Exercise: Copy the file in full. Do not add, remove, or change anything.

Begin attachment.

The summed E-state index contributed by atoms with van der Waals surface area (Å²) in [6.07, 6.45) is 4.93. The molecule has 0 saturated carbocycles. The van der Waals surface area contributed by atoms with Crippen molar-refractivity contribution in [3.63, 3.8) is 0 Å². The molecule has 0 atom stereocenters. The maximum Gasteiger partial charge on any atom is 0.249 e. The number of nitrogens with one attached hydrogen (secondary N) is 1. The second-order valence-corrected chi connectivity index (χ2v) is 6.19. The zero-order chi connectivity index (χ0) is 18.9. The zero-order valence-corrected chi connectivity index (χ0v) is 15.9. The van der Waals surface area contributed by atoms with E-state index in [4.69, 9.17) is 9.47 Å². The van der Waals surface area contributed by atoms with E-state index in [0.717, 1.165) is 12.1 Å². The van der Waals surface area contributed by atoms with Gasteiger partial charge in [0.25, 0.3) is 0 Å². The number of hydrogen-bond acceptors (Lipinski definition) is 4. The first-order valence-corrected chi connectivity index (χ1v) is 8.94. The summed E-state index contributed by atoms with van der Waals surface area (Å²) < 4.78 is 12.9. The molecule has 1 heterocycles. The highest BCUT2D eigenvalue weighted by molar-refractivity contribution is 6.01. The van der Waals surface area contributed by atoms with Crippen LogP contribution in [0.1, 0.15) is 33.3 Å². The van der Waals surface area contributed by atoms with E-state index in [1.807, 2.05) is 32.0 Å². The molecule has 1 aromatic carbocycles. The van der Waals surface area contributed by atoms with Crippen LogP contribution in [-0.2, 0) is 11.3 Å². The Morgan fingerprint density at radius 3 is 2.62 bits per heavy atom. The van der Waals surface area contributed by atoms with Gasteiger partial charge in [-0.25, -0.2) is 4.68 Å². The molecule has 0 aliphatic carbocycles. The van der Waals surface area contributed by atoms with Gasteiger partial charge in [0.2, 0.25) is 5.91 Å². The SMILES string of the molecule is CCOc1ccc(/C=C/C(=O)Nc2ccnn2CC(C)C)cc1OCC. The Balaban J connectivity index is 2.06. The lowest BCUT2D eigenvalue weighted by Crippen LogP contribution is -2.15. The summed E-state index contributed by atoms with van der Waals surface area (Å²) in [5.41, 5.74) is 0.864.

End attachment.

The summed E-state index contributed by atoms with van der Waals surface area (Å²) in [6.07, 6.45) is 4.93. The molecule has 0 saturated carbocycles. The van der Waals surface area contributed by atoms with Crippen molar-refractivity contribution in [3.63, 3.8) is 0 Å². The molecule has 0 atom stereocenters. The maximum Gasteiger partial charge on any atom is 0.249 e. The number of nitrogens with one attached hydrogen (secondary N) is 1. The second-order valence-corrected chi connectivity index (χ2v) is 6.19. The zero-order chi connectivity index (χ0) is 18.9. The zero-order valence-corrected chi connectivity index (χ0v) is 15.9. The van der Waals surface area contributed by atoms with E-state index in [4.69, 9.17) is 9.47 Å². The van der Waals surface area contributed by atoms with E-state index in [0.717, 1.165) is 12.1 Å². The van der Waals surface area contributed by atoms with Gasteiger partial charge in [0.25, 0.3) is 0 Å². The number of hydrogen-bond acceptors (Lipinski definition) is 4. The first-order valence-corrected chi connectivity index (χ1v) is 8.94. The summed E-state index contributed by atoms with van der Waals surface area (Å²) < 4.78 is 12.9. The molecule has 1 heterocycles. The highest BCUT2D eigenvalue weighted by molar-refractivity contribution is 6.01. The van der Waals surface area contributed by atoms with Crippen LogP contribution in [0.1, 0.15) is 33.3 Å². The van der Waals surface area contributed by atoms with E-state index in [1.807, 2.05) is 32.0 Å². The molecule has 1 aromatic carbocycles. The van der Waals surface area contributed by atoms with Crippen LogP contribution in [-0.2, 0) is 11.3 Å². The Morgan fingerprint density at radius 3 is 2.62 bits per heavy atom. The van der Waals surface area contributed by atoms with Gasteiger partial charge in [-0.25, -0.2) is 4.68 Å². The molecule has 0 aliphatic carbocycles. The van der Waals surface area contributed by atoms with Gasteiger partial charge in [0.2, 0.25) is 5.91 Å². The SMILES string of the molecule is CCOc1ccc(/C=C/C(=O)Nc2ccnn2CC(C)C)cc1OCC. The Balaban J connectivity index is 2.06. The lowest BCUT2D eigenvalue weighted by Crippen LogP contribution is -2.15. The summed E-state index contributed by atoms with van der Waals surface area (Å²) in [5.41, 5.74) is 0.864.